Mvskoke Country

field notes ➤ Lucinda Davis, 1937

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❝ I belong[ed] to a full-blood Creek Indian and I didn’t know nothing but Creek talk long after de Civil War. My mistress was part white and knowed English talk, but she never did talk it because none of de people talked it. I heard it sometime, but it sound like whole lot of wild shoat in de cedar brake scared at something when I do hear it. . . .

Long in de night you wake up and hear a gun go off, way off yonder somewhar. Den it go again, and den again, just fast as dey can ram de load in. Dat mean somebody die. When somebody die de men go out in de yard and let de people know dat way. Den dey just go back in de house and let de fire go out, and don’t even tech de dead person till somebody git dar what has de right to tech de dead.

When somebody had sick dey build a fire in de house, even in de summer, and don’t let it die down until dat person git well or die. When dey die dey let de fire go out.

In de morning everybody dress up fine and go to de house whar de dead is and stand around in de yard outside de house and don’t go in. Pretty soon along come somebody what got a right to tech and handle de dead and dey go in. I don’t know what give dem de right, but I think dey has to go through some kind of medicine to get de right, and I know dey has to drink de red root and purge good before dey tech de body. When dey git de body ready dey come out and all go to de graveyard, mostly de family graveyard, right on de place or at some of the kinfolks’s.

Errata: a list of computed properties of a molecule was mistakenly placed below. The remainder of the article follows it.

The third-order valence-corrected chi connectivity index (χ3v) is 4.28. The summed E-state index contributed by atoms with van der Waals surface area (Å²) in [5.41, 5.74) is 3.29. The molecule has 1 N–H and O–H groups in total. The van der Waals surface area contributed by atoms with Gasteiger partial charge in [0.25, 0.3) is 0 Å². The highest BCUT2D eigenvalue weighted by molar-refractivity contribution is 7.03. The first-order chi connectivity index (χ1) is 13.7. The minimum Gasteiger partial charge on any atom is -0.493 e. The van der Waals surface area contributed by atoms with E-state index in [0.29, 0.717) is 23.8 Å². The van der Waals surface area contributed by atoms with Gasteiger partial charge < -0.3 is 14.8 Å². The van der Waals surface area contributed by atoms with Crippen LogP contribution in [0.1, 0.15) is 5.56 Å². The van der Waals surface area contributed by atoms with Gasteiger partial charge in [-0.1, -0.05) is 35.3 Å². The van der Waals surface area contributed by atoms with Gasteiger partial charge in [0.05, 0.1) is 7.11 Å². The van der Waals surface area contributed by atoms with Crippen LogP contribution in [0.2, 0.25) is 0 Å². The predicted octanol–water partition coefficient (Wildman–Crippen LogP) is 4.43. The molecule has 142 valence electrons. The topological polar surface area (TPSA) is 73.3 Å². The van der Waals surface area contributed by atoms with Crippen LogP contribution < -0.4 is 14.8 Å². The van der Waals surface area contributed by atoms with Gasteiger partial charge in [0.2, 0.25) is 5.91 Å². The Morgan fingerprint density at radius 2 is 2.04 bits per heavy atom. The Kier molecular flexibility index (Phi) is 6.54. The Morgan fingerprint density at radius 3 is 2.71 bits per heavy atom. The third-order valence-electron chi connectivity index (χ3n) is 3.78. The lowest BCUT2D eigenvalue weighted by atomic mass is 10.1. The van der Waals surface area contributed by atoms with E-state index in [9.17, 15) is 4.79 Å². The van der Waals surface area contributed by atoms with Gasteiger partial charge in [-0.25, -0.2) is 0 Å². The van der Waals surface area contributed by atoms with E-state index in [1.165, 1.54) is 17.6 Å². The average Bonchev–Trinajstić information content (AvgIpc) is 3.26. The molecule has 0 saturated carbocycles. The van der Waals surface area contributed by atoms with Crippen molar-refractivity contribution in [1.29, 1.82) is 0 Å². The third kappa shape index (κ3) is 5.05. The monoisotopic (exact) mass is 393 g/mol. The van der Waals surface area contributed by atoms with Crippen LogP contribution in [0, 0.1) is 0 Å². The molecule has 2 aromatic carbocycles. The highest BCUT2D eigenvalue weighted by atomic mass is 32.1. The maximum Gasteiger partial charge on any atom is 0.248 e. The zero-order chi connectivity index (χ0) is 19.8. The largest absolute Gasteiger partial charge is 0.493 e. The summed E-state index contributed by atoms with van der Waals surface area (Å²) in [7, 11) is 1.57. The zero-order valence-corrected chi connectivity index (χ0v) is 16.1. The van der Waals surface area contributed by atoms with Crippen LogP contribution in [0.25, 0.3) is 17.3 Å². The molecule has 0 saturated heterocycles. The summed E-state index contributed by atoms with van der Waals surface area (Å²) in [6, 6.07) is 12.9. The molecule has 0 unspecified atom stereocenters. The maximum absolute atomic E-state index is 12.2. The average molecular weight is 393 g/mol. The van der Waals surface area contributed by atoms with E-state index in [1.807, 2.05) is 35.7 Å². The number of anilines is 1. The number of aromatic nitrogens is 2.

When dey git to de grave somebody shoots a gun at de north, den de west, den de south, and den de east. Iffen dey had four guns dey used ’em.

Den dey put de body down in de grave and put some extra clothes in with it and some food and a cup of coffee, maybe. Den dey takes strips of elm bark and lays over de body till it all covered up, and den throw in de dirt.

When de last dirt throwed in, everybody must clap dey hands and smile, but you sho hadn’t better step on any of de new dirt around de grave, because it bring sickness right along wid you back to your own house. Dat what dey said, anyways.

Jest soon as de grave filled up dey built a little shelter over it wid poles like a pig pen and kiver it over wid elm bark to keep de rain from soaking down in de new dirt.

Den everybody go back to de house and de family go in and scatter some kind of medicine ’round de place and build a new fire. Sometimes dey feed everybody befo’ dey all leave for home. ❞

The WPA Oklahoma Slave Narratives
edited by T. Lindsay Baker and Julie P. Baker
(University of Oklahoma Press, 1996)

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Written by James Treat

September 7, 2011 at 12:00 am

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